Please ask your COngressmen/women and Senators to support this legislation!

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Project 112/SHAD

Shortly after President Kennedy's inauguration in 1961, the Secretary of Defense, Robert McNamara, directed that a total review of the U.S. military be undertaken. The Study consisted of 150 separate projects. Chemical and Biological Warfare review was known as Project 112/SHAD. To oversee this program the Deseret Test Center was established at Ft. Douglas, Utah in 1962. Both land-based and ship-based tests were conducted during the period 1962-1973. Although the tests were originally classified and information is still limited at the present time it is known that the following agents were used: Bacillus globigii, E. coli, Serrratan marcscens, zinc cadmium sulfide, GB (sarin), VX, Methylacetoacetate, sulfur dioxide, beta-propiolactone, ethyl alcohol, lysol, peracetic acid, potassium hydroxide, sodium hydroxide & sodium hypochlorite. In addition there are issues relating to other agents including Mustard Gas and at least "tracer" amounts of Radioactivity and Asbestos. Health Care for Veterans of Project 112/Project SHAD Act of 2003 became Public Law No. 108-170 on 12/06/2003 and Terminates after 12/31/2005. We need a bill to amend this law to extend the date of Termination and to enclude Proper Compensation and or Pension for disabilities related to Possible Exposures to Chemical and or Biological agents & other deadly toxins as well as radiation and 245-T the harmless herbicide (AGENT ORANGE) that has killed so many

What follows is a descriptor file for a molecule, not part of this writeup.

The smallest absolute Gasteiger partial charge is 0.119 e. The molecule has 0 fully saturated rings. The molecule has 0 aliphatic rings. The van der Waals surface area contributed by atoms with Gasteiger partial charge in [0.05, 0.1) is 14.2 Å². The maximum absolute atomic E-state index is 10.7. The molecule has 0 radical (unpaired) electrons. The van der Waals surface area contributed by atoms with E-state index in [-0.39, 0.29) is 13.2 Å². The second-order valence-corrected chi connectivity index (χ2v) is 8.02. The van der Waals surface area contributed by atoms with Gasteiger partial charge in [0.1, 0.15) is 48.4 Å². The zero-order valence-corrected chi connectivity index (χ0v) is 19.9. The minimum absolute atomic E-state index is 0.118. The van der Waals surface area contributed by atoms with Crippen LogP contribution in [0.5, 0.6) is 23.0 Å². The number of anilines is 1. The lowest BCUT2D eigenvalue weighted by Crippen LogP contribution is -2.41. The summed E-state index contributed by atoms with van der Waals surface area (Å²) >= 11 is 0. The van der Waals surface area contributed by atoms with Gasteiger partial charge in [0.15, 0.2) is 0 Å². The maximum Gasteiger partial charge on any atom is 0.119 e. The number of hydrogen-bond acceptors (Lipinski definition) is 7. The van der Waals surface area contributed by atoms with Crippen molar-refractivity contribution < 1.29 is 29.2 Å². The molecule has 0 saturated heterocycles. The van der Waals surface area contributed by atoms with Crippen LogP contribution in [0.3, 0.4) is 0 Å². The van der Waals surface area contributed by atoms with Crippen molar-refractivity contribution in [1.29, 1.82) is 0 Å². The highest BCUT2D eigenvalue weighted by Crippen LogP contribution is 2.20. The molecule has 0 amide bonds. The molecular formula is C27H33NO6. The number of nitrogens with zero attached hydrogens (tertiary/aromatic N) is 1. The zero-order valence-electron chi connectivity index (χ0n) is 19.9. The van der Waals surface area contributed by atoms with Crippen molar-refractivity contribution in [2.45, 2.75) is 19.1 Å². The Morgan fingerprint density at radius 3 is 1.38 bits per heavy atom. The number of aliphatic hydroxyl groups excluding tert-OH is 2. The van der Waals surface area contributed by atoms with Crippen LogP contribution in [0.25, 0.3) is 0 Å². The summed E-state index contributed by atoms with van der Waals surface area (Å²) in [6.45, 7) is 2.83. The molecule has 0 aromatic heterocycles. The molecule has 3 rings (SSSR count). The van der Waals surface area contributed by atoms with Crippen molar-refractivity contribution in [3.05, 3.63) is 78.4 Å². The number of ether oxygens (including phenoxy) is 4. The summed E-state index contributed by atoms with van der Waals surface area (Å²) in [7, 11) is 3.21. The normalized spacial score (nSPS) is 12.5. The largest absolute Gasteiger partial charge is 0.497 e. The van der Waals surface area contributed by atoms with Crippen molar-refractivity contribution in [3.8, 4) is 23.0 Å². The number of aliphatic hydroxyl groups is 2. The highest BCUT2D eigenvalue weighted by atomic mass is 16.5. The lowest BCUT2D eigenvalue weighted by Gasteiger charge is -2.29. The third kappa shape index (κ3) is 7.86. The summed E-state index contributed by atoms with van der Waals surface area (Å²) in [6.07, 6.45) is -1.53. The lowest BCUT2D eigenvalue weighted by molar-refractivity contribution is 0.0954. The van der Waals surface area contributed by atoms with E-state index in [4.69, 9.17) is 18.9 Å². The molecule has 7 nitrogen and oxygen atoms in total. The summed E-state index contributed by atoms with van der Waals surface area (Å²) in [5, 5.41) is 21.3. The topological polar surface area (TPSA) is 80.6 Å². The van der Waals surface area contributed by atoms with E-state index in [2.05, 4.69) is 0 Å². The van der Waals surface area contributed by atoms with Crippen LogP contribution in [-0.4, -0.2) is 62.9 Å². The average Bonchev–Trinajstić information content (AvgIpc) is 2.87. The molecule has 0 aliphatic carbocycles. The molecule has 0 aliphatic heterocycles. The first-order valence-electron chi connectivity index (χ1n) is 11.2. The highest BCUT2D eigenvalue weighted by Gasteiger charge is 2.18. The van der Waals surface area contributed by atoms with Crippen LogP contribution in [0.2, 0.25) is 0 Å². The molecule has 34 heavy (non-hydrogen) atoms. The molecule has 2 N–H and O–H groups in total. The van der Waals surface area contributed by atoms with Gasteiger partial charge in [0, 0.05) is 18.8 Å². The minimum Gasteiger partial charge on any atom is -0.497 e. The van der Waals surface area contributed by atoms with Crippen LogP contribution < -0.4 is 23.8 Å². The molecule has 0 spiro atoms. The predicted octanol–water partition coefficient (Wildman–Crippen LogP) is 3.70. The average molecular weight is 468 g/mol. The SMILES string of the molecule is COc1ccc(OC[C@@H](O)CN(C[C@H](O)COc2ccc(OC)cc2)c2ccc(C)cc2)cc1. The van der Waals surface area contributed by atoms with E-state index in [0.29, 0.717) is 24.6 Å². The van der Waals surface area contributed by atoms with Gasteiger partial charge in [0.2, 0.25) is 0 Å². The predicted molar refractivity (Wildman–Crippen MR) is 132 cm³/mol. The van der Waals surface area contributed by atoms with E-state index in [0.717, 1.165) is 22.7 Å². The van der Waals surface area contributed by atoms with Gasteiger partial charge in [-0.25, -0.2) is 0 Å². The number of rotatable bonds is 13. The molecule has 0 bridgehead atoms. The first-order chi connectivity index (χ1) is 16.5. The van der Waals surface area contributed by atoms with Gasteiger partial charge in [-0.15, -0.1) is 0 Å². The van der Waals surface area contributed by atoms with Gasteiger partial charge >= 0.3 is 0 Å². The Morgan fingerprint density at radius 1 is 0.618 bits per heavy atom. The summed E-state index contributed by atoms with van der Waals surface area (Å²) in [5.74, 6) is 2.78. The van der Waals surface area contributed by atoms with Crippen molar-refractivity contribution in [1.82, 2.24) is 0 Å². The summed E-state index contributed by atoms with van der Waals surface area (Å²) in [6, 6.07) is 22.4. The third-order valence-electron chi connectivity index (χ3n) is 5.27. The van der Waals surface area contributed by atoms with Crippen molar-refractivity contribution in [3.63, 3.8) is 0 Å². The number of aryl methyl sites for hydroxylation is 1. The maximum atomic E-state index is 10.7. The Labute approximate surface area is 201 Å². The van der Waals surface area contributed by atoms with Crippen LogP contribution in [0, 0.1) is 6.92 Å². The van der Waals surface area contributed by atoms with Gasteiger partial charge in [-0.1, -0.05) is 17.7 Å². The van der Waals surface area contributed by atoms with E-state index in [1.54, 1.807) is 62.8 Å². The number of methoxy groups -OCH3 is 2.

Jerrel svr

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The CIA fed LSD to service memebers until one jumped out of a window and was killed. One reason the government does not want to recognized some of these claims is that it would show criminal activity on their part.

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July 23, 2003

Vets push for continued research on chem-bio tests

By Deborah Funk

Times staff writer

Believing more information can be found on secret military chemical and germ warfare tests from 30 and 40 years ago, some veterans are urging the Defense Department to keep open its search for relevant documents.

The Vietnam Veterans of America said it has information showing an additional ship may have been involved in testing because it was on the same grid at the time a test took place. VVA officials point out that just as defense officials prepared to announce their search for documents was over, they had to add another vessel, a submarine, to the list of vessels involved in the so-called Project 112 tests.

The Pentagon must release more data relevant to veterans� health, such as results from swab samples taken from the throats and noses of some veterans and dose rates of agents used, said Steve Robinson, VVA�s Project 112 adviser.

Defense officials announced June 30 they had concluded their proactive investigation into the tests. They began releasing data Sept. 13, 2001, when they revealed that tests called Copper Head, Autumn Gold and Shady Grove had taken place in the early 1960s.

In all, defense officials said 50 tests took place on land and sea, while 84 were canceled. Some 5,842 veterans have been identified as participants.

The Department of Veterans Affairs has sent letters to veterans telling them what tests they were involved with and what material they may have been exposed to. VA invited them in for physical exams.